Lebanon’s biggest bank , Bank Audi, will launch operations in Iraq next year and rival Byblos Bank is to enter the Libyan market as both contend with a flagging domestic economy.
Domestic operations have become increasingly important for Lebanese banks hit by falling returns in war-torn Syria , traditionally their biggest international market. However, Lebanon’s slowing economic growth has forced its banks to look farther afield.
“Business in Lebanon is slow,” Byblos Bank’s general manager Sami Haddad told Reuters on the fringes of the Lebanon Capital Markets Day event at the London Stock Exchange Monday.
“We can cope with business being slow, but it is affecting our profitability and is enticing us to diversify geographically even more.”
Economic growth in Lebanon is expected to come in at only 2 percent this year, down from an average of 8.1 percent between 2007 and 2010, according to data from ratings agency Moody’s.
BLOM Bank, Lebanon’s second-largest lender, also plans to enter a new market next year – but is not ready to announce where – its general manager Saad Azhari told Reuters.
Bank Audi held $29 billion of assets at Sept. 30, followed by BLOM Bank with $24 billion and Byblos with nearly $17 billion.
Bank Audi has a “Plan B” to quit Syria if the situation deteriorates further, chief executive Samir Hanna said Monday, but the general managers of both Byblos and BLOM said they would not pull out of the country.
Hanna said that Bank Audi planned to open its new Iraqi operation late next year and that the new bank would be a subsidiary of its Turkish business, which launched in October and is trading “more than 50 percent ahead” of the bank’s target.
Turkey is Iraq’s biggest trading partner, which Hanna said would provide Bank Audi with a captive customer base, serving Turkish clients who do business with Iraq.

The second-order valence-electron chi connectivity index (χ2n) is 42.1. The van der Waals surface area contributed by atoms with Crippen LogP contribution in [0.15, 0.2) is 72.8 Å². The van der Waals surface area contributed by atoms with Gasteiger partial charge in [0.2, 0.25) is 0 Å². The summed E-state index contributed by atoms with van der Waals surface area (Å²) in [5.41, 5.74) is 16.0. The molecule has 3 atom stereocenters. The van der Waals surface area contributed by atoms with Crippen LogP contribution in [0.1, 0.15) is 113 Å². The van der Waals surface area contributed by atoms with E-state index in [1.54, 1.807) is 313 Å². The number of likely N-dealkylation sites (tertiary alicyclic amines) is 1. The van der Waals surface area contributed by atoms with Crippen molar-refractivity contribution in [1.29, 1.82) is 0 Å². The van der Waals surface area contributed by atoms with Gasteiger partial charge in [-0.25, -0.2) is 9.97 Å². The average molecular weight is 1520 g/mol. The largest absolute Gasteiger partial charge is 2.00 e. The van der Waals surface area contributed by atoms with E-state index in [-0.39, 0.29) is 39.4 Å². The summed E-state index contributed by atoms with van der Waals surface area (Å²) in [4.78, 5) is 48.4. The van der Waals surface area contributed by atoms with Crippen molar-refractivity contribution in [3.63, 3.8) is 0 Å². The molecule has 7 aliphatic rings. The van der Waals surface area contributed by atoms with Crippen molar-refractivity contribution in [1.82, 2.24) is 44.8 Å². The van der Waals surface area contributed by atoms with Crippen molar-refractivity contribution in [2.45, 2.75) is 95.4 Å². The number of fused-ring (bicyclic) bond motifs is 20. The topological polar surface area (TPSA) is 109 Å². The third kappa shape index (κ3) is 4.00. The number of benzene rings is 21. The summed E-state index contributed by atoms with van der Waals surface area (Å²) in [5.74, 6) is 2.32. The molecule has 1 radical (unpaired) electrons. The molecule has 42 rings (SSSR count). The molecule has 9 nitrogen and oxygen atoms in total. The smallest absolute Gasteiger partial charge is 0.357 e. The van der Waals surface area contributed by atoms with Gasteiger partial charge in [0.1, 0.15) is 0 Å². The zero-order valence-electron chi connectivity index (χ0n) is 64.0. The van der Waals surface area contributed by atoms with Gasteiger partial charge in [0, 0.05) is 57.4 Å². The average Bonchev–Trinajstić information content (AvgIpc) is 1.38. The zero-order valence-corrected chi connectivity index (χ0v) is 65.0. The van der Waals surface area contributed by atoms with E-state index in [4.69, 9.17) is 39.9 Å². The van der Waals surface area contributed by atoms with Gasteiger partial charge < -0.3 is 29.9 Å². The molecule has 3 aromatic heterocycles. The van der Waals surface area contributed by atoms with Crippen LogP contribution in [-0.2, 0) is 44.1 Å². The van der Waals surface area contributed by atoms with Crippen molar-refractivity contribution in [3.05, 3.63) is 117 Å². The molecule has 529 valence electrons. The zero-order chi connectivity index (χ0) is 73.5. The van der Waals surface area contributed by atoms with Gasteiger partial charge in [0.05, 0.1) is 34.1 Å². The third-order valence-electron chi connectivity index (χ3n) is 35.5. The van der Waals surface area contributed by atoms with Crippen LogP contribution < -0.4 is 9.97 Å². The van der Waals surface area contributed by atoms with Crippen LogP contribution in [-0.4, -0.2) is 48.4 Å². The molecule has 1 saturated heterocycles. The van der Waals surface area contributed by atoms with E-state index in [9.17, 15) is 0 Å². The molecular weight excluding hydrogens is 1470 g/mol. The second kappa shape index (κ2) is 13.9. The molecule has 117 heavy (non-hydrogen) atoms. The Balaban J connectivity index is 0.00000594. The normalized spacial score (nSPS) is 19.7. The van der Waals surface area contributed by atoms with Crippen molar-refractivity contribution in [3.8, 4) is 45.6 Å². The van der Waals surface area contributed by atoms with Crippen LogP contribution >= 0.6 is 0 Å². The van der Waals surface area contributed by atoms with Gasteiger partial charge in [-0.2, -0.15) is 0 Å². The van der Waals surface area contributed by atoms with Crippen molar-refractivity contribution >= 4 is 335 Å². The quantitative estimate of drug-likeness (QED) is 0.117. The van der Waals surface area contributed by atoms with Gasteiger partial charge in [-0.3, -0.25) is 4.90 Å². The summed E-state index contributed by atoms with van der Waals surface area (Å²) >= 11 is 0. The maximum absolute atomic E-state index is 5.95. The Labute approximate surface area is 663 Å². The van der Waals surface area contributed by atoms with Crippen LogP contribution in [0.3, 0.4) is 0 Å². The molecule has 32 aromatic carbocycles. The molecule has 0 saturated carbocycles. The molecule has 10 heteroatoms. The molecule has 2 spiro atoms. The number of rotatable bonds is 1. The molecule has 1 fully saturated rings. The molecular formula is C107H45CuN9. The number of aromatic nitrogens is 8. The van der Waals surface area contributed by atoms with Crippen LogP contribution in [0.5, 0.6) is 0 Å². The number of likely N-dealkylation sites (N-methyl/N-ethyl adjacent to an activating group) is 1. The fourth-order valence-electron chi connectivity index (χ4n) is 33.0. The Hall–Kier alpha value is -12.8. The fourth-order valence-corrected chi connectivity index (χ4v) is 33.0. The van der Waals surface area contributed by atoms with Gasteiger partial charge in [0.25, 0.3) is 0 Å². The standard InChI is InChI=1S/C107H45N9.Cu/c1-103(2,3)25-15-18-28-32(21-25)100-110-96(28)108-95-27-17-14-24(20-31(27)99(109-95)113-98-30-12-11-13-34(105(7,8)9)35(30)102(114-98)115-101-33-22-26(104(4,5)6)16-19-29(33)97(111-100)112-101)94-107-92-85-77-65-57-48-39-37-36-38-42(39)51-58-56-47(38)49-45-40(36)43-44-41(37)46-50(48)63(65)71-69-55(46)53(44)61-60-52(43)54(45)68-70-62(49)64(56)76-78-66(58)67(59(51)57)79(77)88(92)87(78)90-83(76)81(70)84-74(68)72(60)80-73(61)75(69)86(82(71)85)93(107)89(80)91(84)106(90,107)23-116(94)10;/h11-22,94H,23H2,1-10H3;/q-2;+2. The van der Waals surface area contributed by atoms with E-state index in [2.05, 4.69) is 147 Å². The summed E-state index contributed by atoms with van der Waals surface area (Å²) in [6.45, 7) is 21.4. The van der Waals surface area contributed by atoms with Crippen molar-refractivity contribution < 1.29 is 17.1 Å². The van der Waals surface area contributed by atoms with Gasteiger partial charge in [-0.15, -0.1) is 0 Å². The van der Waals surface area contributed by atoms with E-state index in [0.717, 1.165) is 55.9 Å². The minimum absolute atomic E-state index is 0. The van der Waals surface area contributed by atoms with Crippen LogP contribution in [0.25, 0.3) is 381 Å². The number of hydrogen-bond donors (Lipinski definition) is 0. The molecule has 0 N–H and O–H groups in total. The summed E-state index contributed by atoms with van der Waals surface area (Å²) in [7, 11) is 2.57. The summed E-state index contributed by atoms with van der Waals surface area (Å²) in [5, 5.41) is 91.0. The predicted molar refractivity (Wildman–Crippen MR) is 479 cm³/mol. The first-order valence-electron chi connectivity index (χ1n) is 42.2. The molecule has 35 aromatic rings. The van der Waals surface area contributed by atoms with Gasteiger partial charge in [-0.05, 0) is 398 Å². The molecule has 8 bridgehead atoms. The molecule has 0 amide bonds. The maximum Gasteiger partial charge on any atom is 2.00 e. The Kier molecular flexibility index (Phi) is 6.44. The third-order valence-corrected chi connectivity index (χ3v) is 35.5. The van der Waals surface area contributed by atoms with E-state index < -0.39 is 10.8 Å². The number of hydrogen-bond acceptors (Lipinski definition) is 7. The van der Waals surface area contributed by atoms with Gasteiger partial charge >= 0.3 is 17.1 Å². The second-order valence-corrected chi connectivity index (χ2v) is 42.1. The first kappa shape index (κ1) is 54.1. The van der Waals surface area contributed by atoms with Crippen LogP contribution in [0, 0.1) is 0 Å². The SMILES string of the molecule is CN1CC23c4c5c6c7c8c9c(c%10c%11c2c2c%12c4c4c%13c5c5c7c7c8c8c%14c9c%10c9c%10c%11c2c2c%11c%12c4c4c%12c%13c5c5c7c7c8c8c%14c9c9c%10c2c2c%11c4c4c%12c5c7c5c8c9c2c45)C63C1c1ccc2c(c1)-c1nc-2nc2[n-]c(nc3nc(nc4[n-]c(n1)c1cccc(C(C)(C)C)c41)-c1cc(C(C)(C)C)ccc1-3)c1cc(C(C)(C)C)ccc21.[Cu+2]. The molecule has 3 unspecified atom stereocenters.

The new venture will begin by focusing on areas such as trade credit and will not be a retail bank, he said.
Byblos became the first Lebanese bank to venture into Iraq in 2007 .
Haddad views the country as “grossly under-banked” and said that Byblos Bank intends to add two branches to the three it already has in the country.
“You would have to be stupid not to make money,” he said.
Haddad plans to travel to Libya next month to “see what opportunities” there are for Byblos.
He said its options could include opening branches or buying a small private sector bank.
The maximum investment would be $50 million, which could be funded from existing resources, Haddad said.
The bank still has an eye on Egypt, but it would need a capital injection to fund entry into that market. Haddad said that the minimum investment would be about $300 million.
Both Bank Audi and BLOM Bank already have operations in Egypt.
In Syria, Bank Audi has reduced its presence from 22 branches to 18. “We will pull out when we cannot guarantee the operations in Syria,” Hanna said. “We have a Plan B ... It’s about the security of our staff there, the clients’ needs and so on.”
Bank Audi has already decreased its deposit base in Syria significantly and has the available liquidity to pay all depositors, Hanna said.